TOC are held twice a term (weeks 2 and 7) on Thursdays from 17:15 to 18:45 in an interactive and stimulating environment at the Oxford Internet Institute, 1 St Giles OX1-3JS open to the public (upon registration).
I am very happy to see that our eBook titled “At the Crossroads: Lessons and Challenges in Computational Social Science” is finally out, and ready for free download.
This book is based on a Research Topic collection that Javier Borge-Holthoefer, Yamir Moreno, and I edited for Frontiers in Physics over the past year. The collection contains 10 articles + 1 editorial, written by 48 authors, covering different aspects of the emerging field of Computational Social Science.
The Research Topic has received more than 36,000 views so far, pushing it already among the top 10 most visited Research Topics in all Frontiers in Physics research topics.
Please feel free to download the eBook and enjoy reading!
Originally posted on HUMANE blog by Milena Tsvetkova.
Our study on disagreement in Wikipedia was just published in Scientific Reports (impact factor 5.2). In this study, we find that disagreement and conflict in Wikipedia follow specific patterns. We use complex network methods to identify three kinds of typical negative interactions: an editor confronts another editor repeatedly, an editor confronts back an equally experienced attacker, and less experienced editors confront someone else’s attacker.
Disagreement and conflict are a fact of social life but we do not like to disclose publicly whom we dislike. This poses a challenge for scientists, as we rarely have records of negative social interactions.
To circumvent this problem, we investigate when and with whom Wikipedia users edit articles. We analyze more than 4.6 million edits in 13 different language editions of Wikipedia in the period 2001-2011. We identify when an editor undoes the contribution by another editor and created a network of these “reverts”.
A revert may be intended to improve the content in the article but may also indicate a negative social interaction among the editors involved. To see if the latter is the case, we analyze how often and how fast pairs of reverts occur compared to a null model. The null model removes any individual patterns of activity but preserves important characteristics of the community. It preserves the community structure centered around articles and topics and the natural irregularity of activity due to editors being in the same time zone or due to the occurrence of news-worthy events.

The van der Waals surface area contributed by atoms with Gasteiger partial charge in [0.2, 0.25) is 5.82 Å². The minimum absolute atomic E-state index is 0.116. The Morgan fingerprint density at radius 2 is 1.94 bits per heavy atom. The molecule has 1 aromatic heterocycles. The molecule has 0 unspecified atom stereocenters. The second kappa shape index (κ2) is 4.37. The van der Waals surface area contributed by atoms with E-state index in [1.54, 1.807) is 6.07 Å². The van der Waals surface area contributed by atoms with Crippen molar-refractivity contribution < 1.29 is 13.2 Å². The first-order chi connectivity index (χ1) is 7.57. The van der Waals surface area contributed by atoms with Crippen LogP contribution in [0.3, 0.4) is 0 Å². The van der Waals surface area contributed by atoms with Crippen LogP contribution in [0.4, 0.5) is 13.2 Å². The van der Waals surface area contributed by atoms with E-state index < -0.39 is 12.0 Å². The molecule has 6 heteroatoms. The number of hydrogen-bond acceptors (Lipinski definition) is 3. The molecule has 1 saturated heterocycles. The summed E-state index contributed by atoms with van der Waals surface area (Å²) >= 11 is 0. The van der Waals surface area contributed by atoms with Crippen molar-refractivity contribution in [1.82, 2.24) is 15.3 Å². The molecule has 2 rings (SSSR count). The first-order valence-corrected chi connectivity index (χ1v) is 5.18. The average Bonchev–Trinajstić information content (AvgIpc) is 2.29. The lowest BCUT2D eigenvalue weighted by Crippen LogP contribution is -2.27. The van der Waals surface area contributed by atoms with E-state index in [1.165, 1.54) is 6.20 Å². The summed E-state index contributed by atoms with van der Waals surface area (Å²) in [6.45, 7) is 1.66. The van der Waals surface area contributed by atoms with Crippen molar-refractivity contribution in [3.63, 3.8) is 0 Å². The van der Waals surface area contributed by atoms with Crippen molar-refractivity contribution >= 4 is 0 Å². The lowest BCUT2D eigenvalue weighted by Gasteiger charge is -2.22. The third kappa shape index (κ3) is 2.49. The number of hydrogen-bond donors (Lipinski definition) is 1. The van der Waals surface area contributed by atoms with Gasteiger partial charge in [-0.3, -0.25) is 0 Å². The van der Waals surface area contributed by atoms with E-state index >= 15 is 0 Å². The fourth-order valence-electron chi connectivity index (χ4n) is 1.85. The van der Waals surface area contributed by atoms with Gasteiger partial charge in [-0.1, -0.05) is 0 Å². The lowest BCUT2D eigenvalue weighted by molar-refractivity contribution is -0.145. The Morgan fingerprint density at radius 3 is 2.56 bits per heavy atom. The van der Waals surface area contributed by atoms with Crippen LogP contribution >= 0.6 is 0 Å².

Using this method, we discover that certain interactions occur more often and during shorter time intervals than one would expect from the null model. We find that Wikipedia editors systematically revert the same person, revert back their reverter, and come to defend a reverted editor beyond what would be needed just to improve and maintain the encyclopedia objectively. In addition, we analyze the editors’ status and seniority as measured by the number of article edits they have completed. This reveals that editors with equal status are more likely to respond to reverts and lower-status editors are more likely to revert someone else’s reverter, presumably to make friends and gain some social capital.
We conclude that the discovered interactions demonstrate that social processes interfere with how knowledge is negotiated. Large-scale collaboration by volunteers online provides much of the information we obtain and the software products we use today. The repeated interactions of these volunteers give rise to communities with shared identity and practice. But the social interactions in these communities can in turn affect knowledge production. Such interferences may induce biases and subjectivities into the information we rely on.
This has become a common knowledge that certain lives matter more, when it comes to media coverage and public attention to natural or manmade disasters. Among many papers and articles that report on such biases, my favourite is this one by William C. Adams, titled “Whose Lives Count?”, and dated back to 1986. In this paper, it’s been reported, that for example, an Italian life matters to the American TV’s as much as some 200 Indonesians lives.